SF International High Sees Increase in Unaccompanied Immigrant Minors

Jennifer Chavac, 16, with Supervisor David Campos and School Superintendent Richard Carranza at the first day of school at SFIHS.

Jennifer Chavac, 16, with Supervisor David Campos and School Superintendent Richard Carranza at the first day of school at SFIHS.

En Español.

On her first day of classes at San Francisco International High School, Jennifer Chavac, an 11th grader, was busy. This is her third year at this school and she’s proven to be a dedicated student. Today, she was in charge of showing City and School District officials what her Science class is like.

Her most important task, however, was serving as a role model for the young immigrant students appearing for their first day of classes—a number that has jumped with the recent increase in unaccompanied minors coming into the United States. The Los Angeles Unified School System expected more than 1,000 new immigrant students, according to the LA Times and the same story estimated that 60,000 unaccompanied minors will be absorbed in school systems across the country.

The entry on the first day of school begins in the most mundane of ways.

“Today is about finding your way around because some teachers don’t have homerooms yet,” Chavac said.

SFIHS opened in 2009 with 37 students and during the school year of 2012-2013, the school had 326 students enrolled. All of the students are recent immigrants and learning English as a second language. The maximum capacity of the school is 400. The school has seen a 25 percent increase in unaccompanied minors enrolling in the last six years—a group that the school has accepted since its inception.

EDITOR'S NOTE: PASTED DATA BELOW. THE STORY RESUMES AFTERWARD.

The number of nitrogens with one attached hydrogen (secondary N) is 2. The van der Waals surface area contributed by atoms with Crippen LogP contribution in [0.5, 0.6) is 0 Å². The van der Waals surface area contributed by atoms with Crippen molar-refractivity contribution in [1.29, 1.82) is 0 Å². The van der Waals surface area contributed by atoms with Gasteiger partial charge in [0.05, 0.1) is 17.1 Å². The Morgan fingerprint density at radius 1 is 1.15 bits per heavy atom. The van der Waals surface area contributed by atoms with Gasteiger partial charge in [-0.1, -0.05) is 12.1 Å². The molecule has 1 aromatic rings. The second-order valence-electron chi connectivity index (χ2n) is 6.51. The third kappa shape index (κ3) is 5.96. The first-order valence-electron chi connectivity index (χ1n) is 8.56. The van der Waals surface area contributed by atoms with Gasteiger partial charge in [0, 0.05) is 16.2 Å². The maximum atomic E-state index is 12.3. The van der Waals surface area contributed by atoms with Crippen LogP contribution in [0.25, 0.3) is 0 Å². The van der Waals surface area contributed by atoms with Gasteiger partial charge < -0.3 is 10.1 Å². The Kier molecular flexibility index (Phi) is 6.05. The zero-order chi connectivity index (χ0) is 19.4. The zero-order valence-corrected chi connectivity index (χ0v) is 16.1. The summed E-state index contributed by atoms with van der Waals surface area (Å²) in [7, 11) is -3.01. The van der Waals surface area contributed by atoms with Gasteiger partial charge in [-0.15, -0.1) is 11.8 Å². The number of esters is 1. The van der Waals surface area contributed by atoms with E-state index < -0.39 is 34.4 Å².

Superintendent Richard Carranza warned that the number of unaccompanied children is surpassing the capacity of schools in San Francisco and that around 150 or more students will be enrolling at other high schools in the city. However, the School District has hired a full-time social worker to be at this school. Teachers and counselors are also trained to see where the children’s needs are and to connect them with services including legal representation and housing assistance.

“A significant amount of children [in our school], about 30% of them are working, cleaning houses or helping relatives. They are working [long hours] to be able to help pay rent,” said principal Julie Kessler.

School and city officials hope to spark a conversation nationwide on successful solutions aimed towards supporting the unprecedented wave of unaccompanied migrant minors that have been arriving to California ready to start the school year.

District 9 Supervisor David Campos visited on the first day and recalled, “I was the lawyer for the school before and the establishment of this institution is an achievement,” he said.

Campos said he was in the Federal Immigration Court to make sure that the rights of immigrant children are protected and that they have access to fair legal representation.

Back in the Science classroom, Chavac, 16 years old, explained to Campos and Carranza that the newcomers to the school are helped by the returning students.

Campos shared his story with Chavac, telling her in Spanish that he too came from Guatemala when he was 14 not knowing how to speak English. “But you can’t give up, don’t give up. You just keep working hard, and you will see,” he said finishing of with an encouraging “Sí se puede, sí se puede.”

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